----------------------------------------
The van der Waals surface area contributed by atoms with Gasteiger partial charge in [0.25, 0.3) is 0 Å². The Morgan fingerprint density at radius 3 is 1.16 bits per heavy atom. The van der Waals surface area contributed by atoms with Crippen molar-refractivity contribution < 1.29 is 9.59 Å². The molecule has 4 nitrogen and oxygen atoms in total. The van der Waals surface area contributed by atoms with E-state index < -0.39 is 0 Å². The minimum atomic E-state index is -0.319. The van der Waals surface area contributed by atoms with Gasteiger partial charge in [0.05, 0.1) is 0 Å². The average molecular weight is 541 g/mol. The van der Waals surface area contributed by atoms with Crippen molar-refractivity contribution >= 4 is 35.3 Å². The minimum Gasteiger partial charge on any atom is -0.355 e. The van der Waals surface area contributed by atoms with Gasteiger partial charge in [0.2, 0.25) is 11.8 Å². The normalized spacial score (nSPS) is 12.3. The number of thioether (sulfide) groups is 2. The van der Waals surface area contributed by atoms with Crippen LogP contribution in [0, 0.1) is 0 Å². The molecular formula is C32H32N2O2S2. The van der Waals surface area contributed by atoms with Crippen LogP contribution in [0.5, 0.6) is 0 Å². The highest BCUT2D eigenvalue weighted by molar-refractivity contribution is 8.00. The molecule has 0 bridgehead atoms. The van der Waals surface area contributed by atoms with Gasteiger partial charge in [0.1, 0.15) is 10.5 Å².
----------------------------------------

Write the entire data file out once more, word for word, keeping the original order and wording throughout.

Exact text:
The van der Waals surface area contributed by atoms with Gasteiger partial charge in [0.25, 0.3) is 0 Å². The Morgan fingerprint density at radius 3 is 1.16 bits per heavy atom. The van der Waals surface area contributed by atoms with Crippen molar-refractivity contribution < 1.29 is 9.59 Å². The molecule has 4 nitrogen and oxygen atoms in total. The van der Waals surface area contributed by atoms with E-state index < -0.39 is 0 Å². The minimum atomic E-state index is -0.319. The van der Waals surface area contributed by atoms with Gasteiger partial charge in [0.05, 0.1) is 0 Å². The average molecular weight is 541 g/mol. The van der Waals surface area contributed by atoms with Crippen molar-refractivity contribution >= 4 is 35.3 Å². The minimum Gasteiger partial charge on any atom is -0.355 e. The van der Waals surface area contributed by atoms with Gasteiger partial charge in [0.2, 0.25) is 11.8 Å². The normalized spacial score (nSPS) is 12.3. The number of thioether (sulfide) groups is 2. The van der Waals surface area contributed by atoms with Crippen LogP contribution in [0, 0.1) is 0 Å². The molecular formula is C32H32N2O2S2. The van der Waals surface area contributed by atoms with Crippen LogP contribution in [0.5, 0.6) is 0 Å². The highest BCUT2D eigenvalue weighted by molar-refractivity contribution is 8.00. The molecule has 0 bridgehead atoms. The van der Waals surface area contributed by atoms with Gasteiger partial charge in [0.1, 0.15) is 10.5 Å².